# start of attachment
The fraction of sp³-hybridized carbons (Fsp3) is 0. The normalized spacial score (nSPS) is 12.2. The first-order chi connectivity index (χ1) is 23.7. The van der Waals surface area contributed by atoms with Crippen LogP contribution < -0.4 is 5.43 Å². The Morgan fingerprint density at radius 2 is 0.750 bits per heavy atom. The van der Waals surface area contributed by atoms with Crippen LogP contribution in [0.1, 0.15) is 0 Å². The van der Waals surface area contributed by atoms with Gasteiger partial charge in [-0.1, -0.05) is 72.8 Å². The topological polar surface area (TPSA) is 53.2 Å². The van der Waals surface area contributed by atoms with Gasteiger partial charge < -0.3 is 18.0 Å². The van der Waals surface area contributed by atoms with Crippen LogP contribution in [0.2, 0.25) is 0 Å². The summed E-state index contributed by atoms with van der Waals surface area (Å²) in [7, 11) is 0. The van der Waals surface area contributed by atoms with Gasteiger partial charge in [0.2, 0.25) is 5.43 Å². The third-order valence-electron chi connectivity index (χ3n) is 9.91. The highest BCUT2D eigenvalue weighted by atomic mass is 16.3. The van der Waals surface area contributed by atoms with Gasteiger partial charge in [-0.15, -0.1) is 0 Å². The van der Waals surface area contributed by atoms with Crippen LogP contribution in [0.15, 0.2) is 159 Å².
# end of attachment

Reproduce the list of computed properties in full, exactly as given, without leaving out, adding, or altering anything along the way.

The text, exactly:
The fraction of sp³-hybridized carbons (Fsp3) is 0. The normalized spacial score (nSPS) is 12.2. The first-order chi connectivity index (χ1) is 23.7. The van der Waals surface area contributed by atoms with Crippen LogP contribution < -0.4 is 5.43 Å². The Morgan fingerprint density at radius 2 is 0.750 bits per heavy atom. The van der Waals surface area contributed by atoms with Crippen LogP contribution in [0.1, 0.15) is 0 Å². The van der Waals surface area contributed by atoms with Gasteiger partial charge in [-0.1, -0.05) is 72.8 Å². The topological polar surface area (TPSA) is 53.2 Å². The van der Waals surface area contributed by atoms with Gasteiger partial charge < -0.3 is 18.0 Å². The van der Waals surface area contributed by atoms with Crippen LogP contribution in [0.2, 0.25) is 0 Å². The summed E-state index contributed by atoms with van der Waals surface area (Å²) in [7, 11) is 0. The van der Waals surface area contributed by atoms with Gasteiger partial charge in [0.2, 0.25) is 5.43 Å². The third-order valence-electron chi connectivity index (χ3n) is 9.91. The highest BCUT2D eigenvalue weighted by atomic mass is 16.3. The van der Waals surface area contributed by atoms with Gasteiger partial charge in [-0.15, -0.1) is 0 Å². The van der Waals surface area contributed by atoms with Crippen LogP contribution in [0.15, 0.2) is 159 Å².